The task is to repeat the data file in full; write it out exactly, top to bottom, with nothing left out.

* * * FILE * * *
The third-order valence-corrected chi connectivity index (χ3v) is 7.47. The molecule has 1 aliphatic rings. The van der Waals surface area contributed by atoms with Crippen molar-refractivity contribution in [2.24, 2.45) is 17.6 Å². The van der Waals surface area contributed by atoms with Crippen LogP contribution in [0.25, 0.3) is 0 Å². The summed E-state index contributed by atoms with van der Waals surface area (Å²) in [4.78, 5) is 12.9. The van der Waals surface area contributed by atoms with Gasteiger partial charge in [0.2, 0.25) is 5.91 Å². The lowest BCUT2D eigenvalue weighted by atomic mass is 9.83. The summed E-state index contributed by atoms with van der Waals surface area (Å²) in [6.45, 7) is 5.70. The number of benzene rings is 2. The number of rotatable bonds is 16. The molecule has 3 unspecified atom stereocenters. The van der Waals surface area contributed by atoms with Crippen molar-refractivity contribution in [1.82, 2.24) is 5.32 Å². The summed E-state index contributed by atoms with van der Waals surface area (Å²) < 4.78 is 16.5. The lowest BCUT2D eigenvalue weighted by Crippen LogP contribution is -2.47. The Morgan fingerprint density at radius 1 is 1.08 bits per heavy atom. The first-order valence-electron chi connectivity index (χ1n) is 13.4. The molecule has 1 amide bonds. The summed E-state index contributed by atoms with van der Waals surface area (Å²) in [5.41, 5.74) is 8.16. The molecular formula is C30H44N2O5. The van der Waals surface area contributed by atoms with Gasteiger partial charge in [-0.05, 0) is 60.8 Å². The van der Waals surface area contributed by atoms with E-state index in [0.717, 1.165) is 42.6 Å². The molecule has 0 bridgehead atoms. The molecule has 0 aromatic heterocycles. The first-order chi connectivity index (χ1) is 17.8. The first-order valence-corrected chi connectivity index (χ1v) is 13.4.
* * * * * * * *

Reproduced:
The third-order valence-corrected chi connectivity index (χ3v) is 7.47. The molecule has 1 aliphatic rings. The van der Waals surface area contributed by atoms with Crippen molar-refractivity contribution in [2.24, 2.45) is 17.6 Å². The van der Waals surface area contributed by atoms with Crippen LogP contribution in [0.25, 0.3) is 0 Å². The summed E-state index contributed by atoms with van der Waals surface area (Å²) in [4.78, 5) is 12.9. The van der Waals surface area contributed by atoms with Gasteiger partial charge in [0.2, 0.25) is 5.91 Å². The lowest BCUT2D eigenvalue weighted by atomic mass is 9.83. The summed E-state index contributed by atoms with van der Waals surface area (Å²) in [6.45, 7) is 5.70. The number of benzene rings is 2. The number of rotatable bonds is 16. The molecule has 3 unspecified atom stereocenters. The van der Waals surface area contributed by atoms with Crippen molar-refractivity contribution in [1.82, 2.24) is 5.32 Å². The summed E-state index contributed by atoms with van der Waals surface area (Å²) < 4.78 is 16.5. The lowest BCUT2D eigenvalue weighted by Crippen LogP contribution is -2.47. The Morgan fingerprint density at radius 1 is 1.08 bits per heavy atom. The first-order valence-electron chi connectivity index (χ1n) is 13.4. The molecule has 1 amide bonds. The summed E-state index contributed by atoms with van der Waals surface area (Å²) in [5.41, 5.74) is 8.16. The molecular formula is C30H44N2O5. The van der Waals surface area contributed by atoms with Gasteiger partial charge in [-0.05, 0) is 60.8 Å². The van der Waals surface area contributed by atoms with E-state index in [0.717, 1.165) is 42.6 Å². The molecule has 0 bridgehead atoms. The molecule has 0 aromatic heterocycles. The first-order chi connectivity index (χ1) is 17.8. The first-order valence-corrected chi connectivity index (χ1v) is 13.4.